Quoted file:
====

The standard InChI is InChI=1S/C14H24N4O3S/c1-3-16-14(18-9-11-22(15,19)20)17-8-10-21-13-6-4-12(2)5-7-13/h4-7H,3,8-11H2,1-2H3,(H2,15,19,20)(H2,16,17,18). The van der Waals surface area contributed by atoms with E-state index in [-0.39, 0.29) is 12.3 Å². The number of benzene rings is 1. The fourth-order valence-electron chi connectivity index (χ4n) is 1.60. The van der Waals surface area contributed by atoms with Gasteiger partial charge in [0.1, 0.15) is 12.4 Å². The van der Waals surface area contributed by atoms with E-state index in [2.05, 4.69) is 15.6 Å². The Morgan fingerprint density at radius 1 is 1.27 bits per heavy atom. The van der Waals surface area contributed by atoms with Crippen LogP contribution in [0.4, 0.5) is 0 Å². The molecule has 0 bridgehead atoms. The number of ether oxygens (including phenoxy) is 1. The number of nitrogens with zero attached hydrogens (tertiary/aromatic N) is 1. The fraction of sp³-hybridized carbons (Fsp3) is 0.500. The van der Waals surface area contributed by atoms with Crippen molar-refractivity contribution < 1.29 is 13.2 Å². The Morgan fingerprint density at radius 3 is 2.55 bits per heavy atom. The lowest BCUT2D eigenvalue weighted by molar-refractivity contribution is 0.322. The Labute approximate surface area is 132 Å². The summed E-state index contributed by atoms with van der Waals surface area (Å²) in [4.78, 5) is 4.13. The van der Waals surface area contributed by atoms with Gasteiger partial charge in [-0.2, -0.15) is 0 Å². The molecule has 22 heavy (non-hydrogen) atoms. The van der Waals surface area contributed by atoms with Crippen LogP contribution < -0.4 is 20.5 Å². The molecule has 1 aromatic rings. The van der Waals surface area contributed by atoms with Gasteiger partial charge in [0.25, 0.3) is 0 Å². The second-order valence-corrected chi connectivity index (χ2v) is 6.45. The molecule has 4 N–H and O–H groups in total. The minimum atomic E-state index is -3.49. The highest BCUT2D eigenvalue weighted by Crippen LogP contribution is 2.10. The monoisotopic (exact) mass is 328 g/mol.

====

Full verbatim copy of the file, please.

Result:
The standard InChI is InChI=1S/C14H24N4O3S/c1-3-16-14(18-9-11-22(15,19)20)17-8-10-21-13-6-4-12(2)5-7-13/h4-7H,3,8-11H2,1-2H3,(H2,15,19,20)(H2,16,17,18). The van der Waals surface area contributed by atoms with E-state index in [-0.39, 0.29) is 12.3 Å². The number of benzene rings is 1. The fourth-order valence-electron chi connectivity index (χ4n) is 1.60. The van der Waals surface area contributed by atoms with Gasteiger partial charge in [0.1, 0.15) is 12.4 Å². The van der Waals surface area contributed by atoms with E-state index in [2.05, 4.69) is 15.6 Å². The Morgan fingerprint density at radius 1 is 1.27 bits per heavy atom. The van der Waals surface area contributed by atoms with Crippen LogP contribution in [0.4, 0.5) is 0 Å². The molecule has 0 bridgehead atoms. The number of ether oxygens (including phenoxy) is 1. The number of nitrogens with zero attached hydrogens (tertiary/aromatic N) is 1. The fraction of sp³-hybridized carbons (Fsp3) is 0.500. The van der Waals surface area contributed by atoms with Crippen molar-refractivity contribution < 1.29 is 13.2 Å². The Morgan fingerprint density at radius 3 is 2.55 bits per heavy atom. The lowest BCUT2D eigenvalue weighted by molar-refractivity contribution is 0.322. The Labute approximate surface area is 132 Å². The summed E-state index contributed by atoms with van der Waals surface area (Å²) in [4.78, 5) is 4.13. The van der Waals surface area contributed by atoms with Gasteiger partial charge in [-0.2, -0.15) is 0 Å². The molecule has 22 heavy (non-hydrogen) atoms. The van der Waals surface area contributed by atoms with Crippen LogP contribution < -0.4 is 20.5 Å². The molecule has 1 aromatic rings. The van der Waals surface area contributed by atoms with Gasteiger partial charge in [0.25, 0.3) is 0 Å². The second-order valence-corrected chi connectivity index (χ2v) is 6.45. The molecule has 4 N–H and O–H groups in total. The minimum atomic E-state index is -3.49. The highest BCUT2D eigenvalue weighted by Crippen LogP contribution is 2.10. The monoisotopic (exact) mass is 328 g/mol.